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    Use of a population model to assess the impact of longline fishing on wandering albatross populations

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    Coleen L. Moloney, John Cooper, Peter G. Ryan and W. Roy Siegfried (South Africa)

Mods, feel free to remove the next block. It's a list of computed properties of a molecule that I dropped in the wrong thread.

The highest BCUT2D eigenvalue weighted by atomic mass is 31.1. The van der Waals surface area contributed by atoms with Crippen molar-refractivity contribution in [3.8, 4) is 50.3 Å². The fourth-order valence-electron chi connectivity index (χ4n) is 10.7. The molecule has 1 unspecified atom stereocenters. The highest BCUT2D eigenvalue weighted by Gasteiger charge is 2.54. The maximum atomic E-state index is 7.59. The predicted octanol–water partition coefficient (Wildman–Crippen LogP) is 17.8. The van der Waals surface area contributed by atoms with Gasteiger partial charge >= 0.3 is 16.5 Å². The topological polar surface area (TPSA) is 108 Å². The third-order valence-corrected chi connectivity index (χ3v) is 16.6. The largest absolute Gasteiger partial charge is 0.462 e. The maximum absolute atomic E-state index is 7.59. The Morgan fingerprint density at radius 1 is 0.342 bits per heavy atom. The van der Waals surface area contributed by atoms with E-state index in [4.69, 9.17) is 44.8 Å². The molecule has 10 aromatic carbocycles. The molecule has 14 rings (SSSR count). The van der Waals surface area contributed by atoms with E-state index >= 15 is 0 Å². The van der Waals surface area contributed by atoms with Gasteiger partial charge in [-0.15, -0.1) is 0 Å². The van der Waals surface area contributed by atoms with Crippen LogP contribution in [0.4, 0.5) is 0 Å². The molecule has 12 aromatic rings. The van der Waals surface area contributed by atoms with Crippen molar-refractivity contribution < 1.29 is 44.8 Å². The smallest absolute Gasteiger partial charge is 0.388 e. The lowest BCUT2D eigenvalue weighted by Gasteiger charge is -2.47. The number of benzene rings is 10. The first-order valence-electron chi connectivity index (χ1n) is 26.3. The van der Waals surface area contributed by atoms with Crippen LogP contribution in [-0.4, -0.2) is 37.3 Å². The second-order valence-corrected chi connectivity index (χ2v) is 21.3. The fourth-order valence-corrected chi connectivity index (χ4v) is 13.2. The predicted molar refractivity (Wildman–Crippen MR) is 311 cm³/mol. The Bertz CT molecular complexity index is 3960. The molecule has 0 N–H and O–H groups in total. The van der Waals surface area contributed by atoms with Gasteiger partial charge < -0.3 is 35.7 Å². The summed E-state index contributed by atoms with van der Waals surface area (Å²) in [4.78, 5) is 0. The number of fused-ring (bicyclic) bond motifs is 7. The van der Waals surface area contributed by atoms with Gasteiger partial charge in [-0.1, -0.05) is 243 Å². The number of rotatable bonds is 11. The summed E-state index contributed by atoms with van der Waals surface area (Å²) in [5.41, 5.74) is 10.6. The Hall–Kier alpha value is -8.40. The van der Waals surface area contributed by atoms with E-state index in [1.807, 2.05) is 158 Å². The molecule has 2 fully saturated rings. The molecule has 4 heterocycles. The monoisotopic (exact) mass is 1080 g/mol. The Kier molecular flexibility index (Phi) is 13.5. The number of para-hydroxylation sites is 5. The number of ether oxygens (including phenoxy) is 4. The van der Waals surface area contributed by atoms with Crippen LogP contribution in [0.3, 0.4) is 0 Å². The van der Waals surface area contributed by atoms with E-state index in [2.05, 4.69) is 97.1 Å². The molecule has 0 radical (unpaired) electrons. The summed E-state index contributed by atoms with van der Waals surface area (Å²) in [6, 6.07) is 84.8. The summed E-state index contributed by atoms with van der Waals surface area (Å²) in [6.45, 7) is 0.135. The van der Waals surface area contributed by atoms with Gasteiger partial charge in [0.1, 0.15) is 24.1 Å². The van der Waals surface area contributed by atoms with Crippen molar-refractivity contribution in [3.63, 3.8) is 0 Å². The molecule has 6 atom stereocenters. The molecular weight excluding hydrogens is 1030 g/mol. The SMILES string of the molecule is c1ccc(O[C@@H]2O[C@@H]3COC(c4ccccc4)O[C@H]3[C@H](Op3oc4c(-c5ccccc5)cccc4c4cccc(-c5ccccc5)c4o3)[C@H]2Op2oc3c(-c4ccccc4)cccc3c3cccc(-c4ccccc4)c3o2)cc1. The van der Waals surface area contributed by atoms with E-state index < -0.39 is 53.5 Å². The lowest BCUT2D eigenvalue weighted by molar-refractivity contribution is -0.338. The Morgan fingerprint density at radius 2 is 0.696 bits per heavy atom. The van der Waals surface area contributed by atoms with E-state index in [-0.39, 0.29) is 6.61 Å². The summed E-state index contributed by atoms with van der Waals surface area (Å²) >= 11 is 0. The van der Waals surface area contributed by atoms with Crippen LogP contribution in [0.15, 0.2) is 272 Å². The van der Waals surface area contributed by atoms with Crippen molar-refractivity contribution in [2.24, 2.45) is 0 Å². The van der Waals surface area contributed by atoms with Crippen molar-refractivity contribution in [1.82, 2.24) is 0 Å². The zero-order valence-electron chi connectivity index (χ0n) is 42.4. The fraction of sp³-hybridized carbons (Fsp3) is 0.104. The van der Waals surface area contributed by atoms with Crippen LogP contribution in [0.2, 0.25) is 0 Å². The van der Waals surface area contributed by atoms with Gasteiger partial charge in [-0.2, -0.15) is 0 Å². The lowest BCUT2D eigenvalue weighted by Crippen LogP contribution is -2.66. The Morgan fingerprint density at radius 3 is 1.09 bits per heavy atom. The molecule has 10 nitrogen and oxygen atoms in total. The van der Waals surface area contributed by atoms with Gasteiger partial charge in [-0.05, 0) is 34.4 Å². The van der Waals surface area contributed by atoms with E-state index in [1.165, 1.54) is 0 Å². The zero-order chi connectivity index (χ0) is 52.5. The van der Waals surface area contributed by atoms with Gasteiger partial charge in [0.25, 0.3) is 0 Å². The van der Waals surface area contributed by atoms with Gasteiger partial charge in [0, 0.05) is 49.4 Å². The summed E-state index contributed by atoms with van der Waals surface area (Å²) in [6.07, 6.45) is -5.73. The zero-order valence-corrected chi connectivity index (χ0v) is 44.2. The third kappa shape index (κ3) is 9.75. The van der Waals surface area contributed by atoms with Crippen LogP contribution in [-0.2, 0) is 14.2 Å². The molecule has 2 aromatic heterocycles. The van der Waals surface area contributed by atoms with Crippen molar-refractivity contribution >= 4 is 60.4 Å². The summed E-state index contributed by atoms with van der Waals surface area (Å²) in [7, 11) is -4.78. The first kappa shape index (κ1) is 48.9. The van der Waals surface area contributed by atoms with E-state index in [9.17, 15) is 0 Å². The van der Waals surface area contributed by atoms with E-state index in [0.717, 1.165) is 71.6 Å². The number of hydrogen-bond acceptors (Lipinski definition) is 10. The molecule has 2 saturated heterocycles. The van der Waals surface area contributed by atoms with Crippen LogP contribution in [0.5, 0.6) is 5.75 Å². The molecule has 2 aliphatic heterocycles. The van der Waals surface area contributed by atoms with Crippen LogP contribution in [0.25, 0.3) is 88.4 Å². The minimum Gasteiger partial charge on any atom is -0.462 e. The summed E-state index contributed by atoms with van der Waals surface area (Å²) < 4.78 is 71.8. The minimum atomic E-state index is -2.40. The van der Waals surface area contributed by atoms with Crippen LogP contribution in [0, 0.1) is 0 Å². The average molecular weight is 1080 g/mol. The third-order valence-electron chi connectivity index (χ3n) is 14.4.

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    An age-structured model of a wandering albatross Diomedea exulans population is developed to simulate population trends over time, using demographic parameters from the population at Possession Island Crozets, during 1968 to 1986. The simulation results portray a population decreasing at a rate of 2.29% per year, which concurs with global population trends. Sensitivity analyses of model parameters indicate that both adult and juvenile mortality are contributing to the decrease. Wandering albatross mortality is presumed to have increased as a result of deaths caused by longline fishing vessels; such deaths are likely to be relatively more frequent among young, naive birds. The model is used to investigate the potential impacts of new longline fisheries such as that for Patagonian toothfish Dissostichus eleginoides in Antarctica. Assuming longline fishing operations affect juveniles more than adults, there is a time lag of 5-10 years before further decreases in population numbers are reflected in the breeding population. Also, because wandering albatrosses are long-lived, population growth rates take approximately 30-50 years to stabilize after a perturbation. Consequently, caution must be exercised when interpreting population trend; short-term (<20 yea r) estimates may not provide good indications of long-term trends.